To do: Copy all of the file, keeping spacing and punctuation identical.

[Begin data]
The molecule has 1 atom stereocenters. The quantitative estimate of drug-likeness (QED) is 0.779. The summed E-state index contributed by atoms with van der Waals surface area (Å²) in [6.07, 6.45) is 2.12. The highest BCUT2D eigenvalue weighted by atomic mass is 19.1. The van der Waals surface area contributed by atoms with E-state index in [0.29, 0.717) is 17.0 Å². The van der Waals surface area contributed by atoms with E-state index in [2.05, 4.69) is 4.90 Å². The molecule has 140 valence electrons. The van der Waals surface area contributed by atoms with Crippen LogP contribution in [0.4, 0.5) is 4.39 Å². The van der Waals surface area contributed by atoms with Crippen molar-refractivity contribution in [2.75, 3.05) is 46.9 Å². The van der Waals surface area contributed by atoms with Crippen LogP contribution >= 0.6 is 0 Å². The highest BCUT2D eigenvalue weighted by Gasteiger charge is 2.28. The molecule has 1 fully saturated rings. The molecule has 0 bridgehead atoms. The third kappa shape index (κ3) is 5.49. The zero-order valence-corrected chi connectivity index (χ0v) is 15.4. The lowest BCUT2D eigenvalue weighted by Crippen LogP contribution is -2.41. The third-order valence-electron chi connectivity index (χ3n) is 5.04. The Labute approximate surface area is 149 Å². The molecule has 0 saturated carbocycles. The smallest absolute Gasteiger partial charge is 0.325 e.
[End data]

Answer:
The molecule has 1 atom stereocenters. The quantitative estimate of drug-likeness (QED) is 0.779. The summed E-state index contributed by atoms with van der Waals surface area (Å²) in [6.07, 6.45) is 2.12. The highest BCUT2D eigenvalue weighted by atomic mass is 19.1. The van der Waals surface area contributed by atoms with E-state index in [0.29, 0.717) is 17.0 Å². The van der Waals surface area contributed by atoms with E-state index in [2.05, 4.69) is 4.90 Å². The molecule has 140 valence electrons. The van der Waals surface area contributed by atoms with Crippen LogP contribution in [0.4, 0.5) is 4.39 Å². The van der Waals surface area contributed by atoms with Crippen molar-refractivity contribution in [2.75, 3.05) is 46.9 Å². The van der Waals surface area contributed by atoms with Crippen LogP contribution >= 0.6 is 0 Å². The highest BCUT2D eigenvalue weighted by Gasteiger charge is 2.28. The molecule has 1 fully saturated rings. The molecule has 0 bridgehead atoms. The third kappa shape index (κ3) is 5.49. The zero-order valence-corrected chi connectivity index (χ0v) is 15.4. The lowest BCUT2D eigenvalue weighted by Crippen LogP contribution is -2.41. The third-order valence-electron chi connectivity index (χ3n) is 5.04. The Labute approximate surface area is 149 Å². The molecule has 0 saturated carbocycles. The smallest absolute Gasteiger partial charge is 0.325 e.